by: Fred Cronenwett
Control line scale is an event that can be simple or complex as you want it to be. There are several AMA events and also include 1/2a scale that is flown as a club event. In general there are very few kits advertised as CL scale models, so CL scale pilots take radio control kits, plans and models and convert them over to CL scale. Brodak is the only source that I know of that advertises a CL scale kit. The events can be very simple to the extremely complex that require extensive research and building experience. Throttle control is expected in all events except for 1/2a scale. The AMA rules were changed in 2013 to allow 2.4 Ghz to be used in CL scale competition. You can still use 3-line and other forms of “Down the wire” electronic controls so there are lots of options when it comes to throttle control and other features. The best way to stated is to get a scale ARF that you can document, 2.4 Ghz controls and try a fun scale contest. Get some input from an experienced CL scale pilot on some pointers on the documentation and the flight portion and you will do well. Once you have added the leadout guide and the bellcrank to control the elevator you have converted the RC scale model to a CL scale model.
This event uses .061 or smaller engines such as the cox or other .049 and .061 motors that are on the market. These models do not have throttle control and tend to be small. This event is currently flown in Milwaukee, Tucson, St Louis, Muncie (Nats & FCM contest) and at the Brodak contest. Check with the contest CD for a set of rules before you build a model for this event. In general you start your motor(s) and takeoff and then land. This is a simple and fun event. Rules can be found on the Brodak web site and on the Tucson club web site (www.ccmaconline.org)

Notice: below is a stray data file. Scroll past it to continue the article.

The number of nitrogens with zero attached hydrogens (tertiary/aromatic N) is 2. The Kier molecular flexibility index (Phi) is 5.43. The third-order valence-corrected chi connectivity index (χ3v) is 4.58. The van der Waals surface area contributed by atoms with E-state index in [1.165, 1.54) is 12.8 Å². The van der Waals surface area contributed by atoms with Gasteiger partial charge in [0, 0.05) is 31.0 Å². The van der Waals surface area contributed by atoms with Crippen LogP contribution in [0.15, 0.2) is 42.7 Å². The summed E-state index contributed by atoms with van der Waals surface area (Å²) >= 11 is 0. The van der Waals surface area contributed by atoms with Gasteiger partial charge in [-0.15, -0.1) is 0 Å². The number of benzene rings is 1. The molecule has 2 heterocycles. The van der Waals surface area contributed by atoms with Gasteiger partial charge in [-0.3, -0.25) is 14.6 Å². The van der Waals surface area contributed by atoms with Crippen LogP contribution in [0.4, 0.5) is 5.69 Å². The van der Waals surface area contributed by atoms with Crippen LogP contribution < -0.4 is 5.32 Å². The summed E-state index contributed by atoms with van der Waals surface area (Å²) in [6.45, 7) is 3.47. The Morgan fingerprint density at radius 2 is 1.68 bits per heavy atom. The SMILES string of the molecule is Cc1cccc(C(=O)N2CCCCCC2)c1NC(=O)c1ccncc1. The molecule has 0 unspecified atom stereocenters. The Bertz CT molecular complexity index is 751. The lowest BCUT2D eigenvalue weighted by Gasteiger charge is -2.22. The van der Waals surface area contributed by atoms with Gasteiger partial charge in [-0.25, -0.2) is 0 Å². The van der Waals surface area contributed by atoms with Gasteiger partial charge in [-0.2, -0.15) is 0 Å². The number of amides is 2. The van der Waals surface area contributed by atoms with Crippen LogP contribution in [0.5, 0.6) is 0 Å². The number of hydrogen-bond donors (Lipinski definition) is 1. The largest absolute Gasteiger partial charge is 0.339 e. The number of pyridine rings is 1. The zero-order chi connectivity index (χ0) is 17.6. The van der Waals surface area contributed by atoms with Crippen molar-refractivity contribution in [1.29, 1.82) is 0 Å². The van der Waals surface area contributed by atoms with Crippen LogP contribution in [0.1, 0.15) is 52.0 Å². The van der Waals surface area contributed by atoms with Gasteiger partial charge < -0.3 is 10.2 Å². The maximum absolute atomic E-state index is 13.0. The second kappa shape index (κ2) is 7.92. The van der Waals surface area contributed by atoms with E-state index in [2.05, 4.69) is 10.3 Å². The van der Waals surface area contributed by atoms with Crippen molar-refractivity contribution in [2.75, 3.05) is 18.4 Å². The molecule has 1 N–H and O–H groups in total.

This event does not have Builder of the Model rule. This event also has very few points for static and the bulk of the points are with the flying portion of the event. The documentation for fun scale does not have to be as extensive as compared to profile or sport scale. The flight portion is the same as profile and sport scale where you have to takeoff, 10 level laps, 6 options, realism and landing. This is the only event you fly an ARF in. You will find beginners and experts flying this event because it is a fun event. To do well you would need to have throttle on the model. Look on the AMA web site for the rules for fun scale.
This is where the fuselage and any nacelles are no more than 1” thick. You will find this to be an event that is very popular and competitive. Static judging in this event is100 points (max), then your flight points are another 100 points (max), so you need to do well in both to place in this event. The flight portion is the same as fun scale that require takeoff, 10 level laps, 6 options, realism and landing. The documentation will need to be done to the same level as sport scale. Outline is judged with a critical eye, also markings and color are also judged just like in sport scale at 15 feet.
This event is where you build a full body fuselage and nacelles. Throttle is expected to do well and if the full size had retracts you will be expected to have retracts on the model if flown at some contests. The flight portion is the same as profile scale and the static judging is done from 15 feet. The cockpit is not judged and the judges will be critical of any changes in the outline, color and markings.
FAI (F4B) Scale
F4B is the international scale event that has very high standards and some consider this event to be “Museum” scale where every detail is expected in the cockpit and surfaces. This event is no longer flown at the world championships so the USA no longer sends a team for this event. However the NATS still hosts a F4B competition for those who want to enter the event. You will need to get hold of the FAI rules before building a model for this event. They have lower model weight limitations and other differences as compared to the AMA rules that you would need to understand.